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Tomb Raider: The Angel of Darkness Review
publisher: Eidos Interactive
developer: Core Design
genre: Action Adventure
PIII 500, 128MB RAM, 16MB Video Card, 200MB HD
|ESRB rating: T
release date: Jul 01, 03 (released)
|» All About Tomb Raider: The Angel of Darkness on ActionTrip|
It took me only 10 years of my gaming life to realize it's all about boobies (that's true of everything else in life, ain't it?). Yep, Lara Croft is back, baby, and her boobies are bigger and more, err, tempting than ever? (God, that sounds so lame - Ed.) Tomb Raider: Angel of Darkness was in development for almost three years. We were most eager to check out Lara's enhanced model, the new combat system, character interaction, and all those other goodies that created a major upsurge before the game's release. Well okay, we all expected considerable build up when such a powerful franchise as Tomb Raider is concerned. But, once again we face the same old questions: Does the game stand up to its ridiculously enormous hype? And, was it worth the wait?
Nope, these are not in-game models!
The weakest point of all security guards - the crotch.
The beginning of the story puts poor Lara knee-deep into a grave and most unpleasant situation (GASP!). Accused of murdering her one-time mentor, Werner Von Croy, Lara starts her journeys as a fugitive from justice; an outcast. On top of that, she stumbles upon a creepy Alchemist and a mysterious group of individuals who are striving to unleash an incredible and unholy power upon the world. At the same time, our attractive female adventurer must unravel a series of gruesome killings that could in one way or another be connected to a more sinister mystery. Rushing through the rainy back-alleys in a desperate effort to avoid the police, Lara Croft begins another one of her adventures. Mostly going through various locations in Paris and Prague, you'll be solving puzzles, escaping deadly traps, and fighting off dangerous foes. In all honesty, the storyline was one of my initial disappointments. After a while, I was fed-up by the fairly week and uninteresting plot structure in addition to very bad characterization. The much-hyped "character interaction" also didn't amount up to anything that could add a dash of flare to the whole experience. The fact is that no matter what you say or do (with only one or two exceptions) your character will go through a predetermined set of events and dialogue sequences.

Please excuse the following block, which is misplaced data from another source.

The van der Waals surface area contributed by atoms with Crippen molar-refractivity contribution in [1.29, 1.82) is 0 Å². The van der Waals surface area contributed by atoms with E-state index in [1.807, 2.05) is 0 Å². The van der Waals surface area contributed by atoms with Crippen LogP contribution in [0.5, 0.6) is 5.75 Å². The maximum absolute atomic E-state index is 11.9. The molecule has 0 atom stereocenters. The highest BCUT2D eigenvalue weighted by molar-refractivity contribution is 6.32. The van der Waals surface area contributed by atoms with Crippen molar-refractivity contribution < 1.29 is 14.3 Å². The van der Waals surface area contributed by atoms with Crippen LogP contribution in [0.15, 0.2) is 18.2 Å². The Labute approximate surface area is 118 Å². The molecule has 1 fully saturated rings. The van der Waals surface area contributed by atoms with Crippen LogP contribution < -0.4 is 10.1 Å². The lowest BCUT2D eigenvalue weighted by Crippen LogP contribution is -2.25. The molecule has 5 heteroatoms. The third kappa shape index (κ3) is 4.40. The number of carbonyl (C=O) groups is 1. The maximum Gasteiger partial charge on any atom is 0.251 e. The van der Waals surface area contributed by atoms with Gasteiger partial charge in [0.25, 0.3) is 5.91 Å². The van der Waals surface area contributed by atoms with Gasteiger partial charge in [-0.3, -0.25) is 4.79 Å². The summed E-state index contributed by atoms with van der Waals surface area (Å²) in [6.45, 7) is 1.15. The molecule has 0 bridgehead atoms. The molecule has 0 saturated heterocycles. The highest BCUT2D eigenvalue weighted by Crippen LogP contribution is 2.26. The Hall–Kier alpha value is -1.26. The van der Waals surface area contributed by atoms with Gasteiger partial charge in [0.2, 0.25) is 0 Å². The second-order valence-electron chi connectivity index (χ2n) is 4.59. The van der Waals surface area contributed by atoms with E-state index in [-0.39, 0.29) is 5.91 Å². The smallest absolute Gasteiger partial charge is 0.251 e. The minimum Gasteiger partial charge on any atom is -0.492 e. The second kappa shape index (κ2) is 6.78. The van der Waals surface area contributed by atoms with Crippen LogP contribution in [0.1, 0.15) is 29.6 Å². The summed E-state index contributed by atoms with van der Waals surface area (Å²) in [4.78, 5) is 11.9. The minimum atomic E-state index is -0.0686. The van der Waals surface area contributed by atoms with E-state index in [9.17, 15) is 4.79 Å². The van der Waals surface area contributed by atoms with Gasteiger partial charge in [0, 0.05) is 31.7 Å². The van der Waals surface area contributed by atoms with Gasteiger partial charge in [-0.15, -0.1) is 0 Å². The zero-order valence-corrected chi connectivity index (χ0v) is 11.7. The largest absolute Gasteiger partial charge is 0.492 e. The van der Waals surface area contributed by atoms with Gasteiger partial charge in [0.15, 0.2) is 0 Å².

After the game was installed, the entire AT staff assembled to behold this "new wonder" that is Angel of Darkness; after all, we have been suppressing our desires for some virtual cleavage for years. We were pleased to witness a visual improvement over the game's predecessor (it's been a while). So, it seems that Miss Lara Croft made a reasonably successful transition to next-generation graphics -"reasonably" might be stretched a bit. You'll find out why a later on in the review.
The first portion of the game comes as kind of a tutorial that gets players acquainted with the control system and a few special new abilities, thanks to which, Lara can handle various tight situations more effectively. This time she can improve her upper-body and lower-body strength by moving objects, pry-opening large doors, etc. It's a system that's frightfully simple to use and players may find it very helpful on certain occasions. But therein lies the problem. This new feature was hailed as an innovation that will sort of unchain the gameplay and make it more fluent. Lara's new-found strengths work just fine, but unfortunately players will never get a chance to experiment with them, outside the game's rather linear path. Whenever you get the strength, it is usually required to remove a large obstacle that blocks the way to the next level or when you have to shimmy across a wall for a long time - the use of special abilities just doesn't go anywhere beyond that.
Miss Croft also gained the ability to use stealth actions, which are, on more than one occasion, clearly pointless. There is a number of situations, however, when you can sneak up behind guards and overpower them with a simple neck-grab and two or three jabs with a fist. On the other hand, you usually may run pass guarded rooms without the sentries even noticing you. Also, there are areas that you simply cannot go around without alerting the enemy's attention, which is another aspect of the game that makes those stealth abilities less useful.
So, all of these so-called innovations don't amount up to more than a few nice gameplay refreshments. Apart from that, the experience doesn't differ much from any old Tomb Raider games. How many times have we shimmied across cliff edges and high rooftops? C'mon, people; do I really have to go through all that again? This brings me to another important element that's evocative of the previous TR games - a great portion of the level design is just too darn tedious, leaving players to run around sewers, underground lairs, flooded caves, and, the inevitable floating platforms. That's not all; I've also found that certain sections in the game are too barren, offering a set of challenging traps, but very few opponents to overcome.